Light-sensitive compositions based on acid-cleavable compounds are also known. The acid-cleavable compounds contained in these compositions comprise orthocarboxylic acid derivatives, monomeric or polymeric acetals, enol ethers or acylimino carbonates. As the radiation-sensitive compounds which split off acid the compositions usually contain organic halogen compounds, in particular s-triazines substituted by halomethyl groups. The binders employed also comprise resins having groups which render them alkali-soluble.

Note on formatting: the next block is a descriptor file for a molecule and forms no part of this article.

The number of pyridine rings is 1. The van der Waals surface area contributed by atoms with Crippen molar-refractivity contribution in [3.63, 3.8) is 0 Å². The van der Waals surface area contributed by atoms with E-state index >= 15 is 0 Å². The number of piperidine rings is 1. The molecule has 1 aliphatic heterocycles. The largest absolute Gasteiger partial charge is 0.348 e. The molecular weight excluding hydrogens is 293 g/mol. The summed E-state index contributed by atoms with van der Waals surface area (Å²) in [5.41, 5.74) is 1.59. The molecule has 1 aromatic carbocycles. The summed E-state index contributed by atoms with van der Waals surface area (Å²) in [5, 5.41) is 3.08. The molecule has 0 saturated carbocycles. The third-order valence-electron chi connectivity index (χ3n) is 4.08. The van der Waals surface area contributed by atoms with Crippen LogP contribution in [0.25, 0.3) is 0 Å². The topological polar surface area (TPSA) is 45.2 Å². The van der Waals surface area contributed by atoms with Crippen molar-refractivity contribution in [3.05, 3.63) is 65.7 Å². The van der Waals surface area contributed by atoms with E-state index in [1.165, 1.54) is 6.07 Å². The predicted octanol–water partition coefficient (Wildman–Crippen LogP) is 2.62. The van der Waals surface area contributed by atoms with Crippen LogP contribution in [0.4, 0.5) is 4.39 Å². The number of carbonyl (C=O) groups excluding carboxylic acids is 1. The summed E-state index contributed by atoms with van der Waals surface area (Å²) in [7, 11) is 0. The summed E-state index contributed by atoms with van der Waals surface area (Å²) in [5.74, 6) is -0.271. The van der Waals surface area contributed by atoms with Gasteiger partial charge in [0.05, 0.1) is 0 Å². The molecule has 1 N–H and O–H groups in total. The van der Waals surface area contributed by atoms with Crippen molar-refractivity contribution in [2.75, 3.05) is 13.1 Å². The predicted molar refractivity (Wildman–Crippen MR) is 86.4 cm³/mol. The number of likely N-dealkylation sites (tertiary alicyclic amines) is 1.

It is also known that a normally positive-working copying material based on an o-quinone diazide, in the presence of appropriate additives, can be used as a negative-working copying material by employing a particular sequence of treatments. GB 2 082 339 describes a reversal process of this kind, in which a light-sensitive composition comprising an o-quinone diazide and at least one resol is used as a negative-working recording material. DE 25 29 054, corresponding to U.S. Pat. No. 4,104,070, discloses resist layers based on 1,2-quinone diazides and containing a hydroxyethylimidazoline as an additive, for use in a reversal process. A similar material containing secondary or tertiary amines is described in U.S. Pat. No. 4,196,003. In the reversal process specified in EP 133 216, corresponding to U.S. Pat. No. 4,581,321, the additive contained in the o-quinone-diazide-containing copying layer comprises a hexamethylol melamine ether which is preferably used as a crosslinking agent in polymer reactions. EP 131 238, corresponding to U.S. Pat. No. 4,576,901, on the other hand, describes a reversal process, in which the light-sensitive material does not require any of the above-indicated basic or acidic additives. DE 37 11 263 and 37 25 949 disclose various s-triazine derivatives for use as substances which promote thermal hardening in reversal processes using normally positive-working formulations. From EP 082 463, corresponding to U.S. Pat. No. 4,506,006, a positive/negative reversal process is also known, which uses acid-cleavable compounds instead of 1,2-quinone diazides.